There's just a chance that before Easter 2013, which in Greece is on 5 May, far later than the Latin, we shall be able to sail in Summersong, courtesy of the safety given by a reliable replacement engine. This old 27 foot sloop registered in Poole, moulded in fibreglass at Thames Marine at Canvey Island in Essex in the mid 1970s, is moored, bow to mole in the tideless Mediterranean style, in the small harbour at Ipsos was the occasion for this weblog, and the reason we've been going to and fro between Corfu and England the last 5 years. I bought the boat almost on a whim on eBay because, through an oddity of European grants to the Greek fishing industry, she was on a free mooring - something trickier to find these days than a boat.
|Snapdragon 27 by Thames Marine Ltd|
I went a long way in small boats once - the Solent, the Bristol Channel, the English Channel, the rocky coast of Brittany, the Bay of Biscay, the rias of northern Spain, the canals and rivers of France, the Atlantic trades, the Caribbean and then stopped and almost forgot about the sea but for being a punter on big ferries, with a research sojourn on oil tankers. I've not been to sea in a sailing boat for nearly 40 years.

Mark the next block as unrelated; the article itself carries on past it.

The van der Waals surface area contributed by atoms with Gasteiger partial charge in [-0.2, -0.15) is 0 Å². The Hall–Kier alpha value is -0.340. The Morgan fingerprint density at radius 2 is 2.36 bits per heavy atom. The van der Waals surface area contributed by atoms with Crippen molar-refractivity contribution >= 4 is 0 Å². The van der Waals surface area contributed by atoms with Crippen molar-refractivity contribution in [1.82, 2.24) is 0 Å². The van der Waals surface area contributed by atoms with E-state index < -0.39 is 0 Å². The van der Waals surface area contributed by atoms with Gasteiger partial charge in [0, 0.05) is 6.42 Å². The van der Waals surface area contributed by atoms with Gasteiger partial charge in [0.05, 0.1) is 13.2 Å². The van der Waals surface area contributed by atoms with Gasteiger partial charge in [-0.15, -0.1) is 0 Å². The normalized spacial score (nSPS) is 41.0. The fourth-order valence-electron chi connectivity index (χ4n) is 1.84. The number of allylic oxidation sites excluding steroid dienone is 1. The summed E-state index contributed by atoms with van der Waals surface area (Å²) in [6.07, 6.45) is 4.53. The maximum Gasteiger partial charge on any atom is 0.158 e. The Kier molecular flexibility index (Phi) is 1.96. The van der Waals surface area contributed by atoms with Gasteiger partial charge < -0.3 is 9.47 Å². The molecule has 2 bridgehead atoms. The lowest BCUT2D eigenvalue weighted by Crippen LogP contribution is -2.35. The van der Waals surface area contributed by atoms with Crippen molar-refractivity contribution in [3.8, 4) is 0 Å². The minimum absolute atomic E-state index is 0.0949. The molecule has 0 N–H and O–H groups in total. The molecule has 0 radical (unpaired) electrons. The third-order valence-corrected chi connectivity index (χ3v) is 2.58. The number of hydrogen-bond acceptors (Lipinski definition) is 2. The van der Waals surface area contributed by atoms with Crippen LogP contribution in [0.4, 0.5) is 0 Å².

When the prospect arrived... when I had time to start again - I knew, quite swiftly, there's no fool like an old fool while the sea, unlike me, doesn't age.
I returned as a result of research, looking for the boat designed in the late 1930s by my sailing mentor of the 1960s, Denys Rayner. As a young RNVR officer keen on having a sailing boat for himself he'd designed a small sturdy gaff sloop which he sailed out of the Mersea before the war in which he fought. I found Robinetta in rude health in the hands of her owner Mike Garnham who kept her at Shotley on the East Coast. He let me go out with him, take the tiller...
There's no seafaring in my family. I remember seeing model boats sailed by the Round Pond in Kensington Gardens. I've a small scar on the inside of my right knee which was made by accidentally cutting it with the tin keel of a toy sailing boat that my dad bought me when he and mum went for a day trip to Scarborough from where he was stationed at York in 1944, getting ready for Normandy. How did that happen? Scar? Scarborough?
"I remember you took your wellingtons off in the hotel room and emptied seawater and sand on the floor"
"But the cut on my knee?"
It's gone, perhaps never remembered. Infant minds make firm unconscious choices about which bits to keep forever; what to bin. The data on that event has been quite deleted in favour of the enduring scar and the recollection of a little gaff sloop.
"The figure of eight knot! I've never known one come undone."
"Well it did" said Lin indignantly, head of my court of enquiry
"If Alan hadn't been on board what would we have done?"
This spring after much searching, and a couple of disappointments, Paul and Mark found us reconditioned engine - exactly the one needed - for a fraction of what the cost would have been new.
Meantime we've had the mast down, checked the gear up there and replaced all running rigging.
So. We'll try again shall we?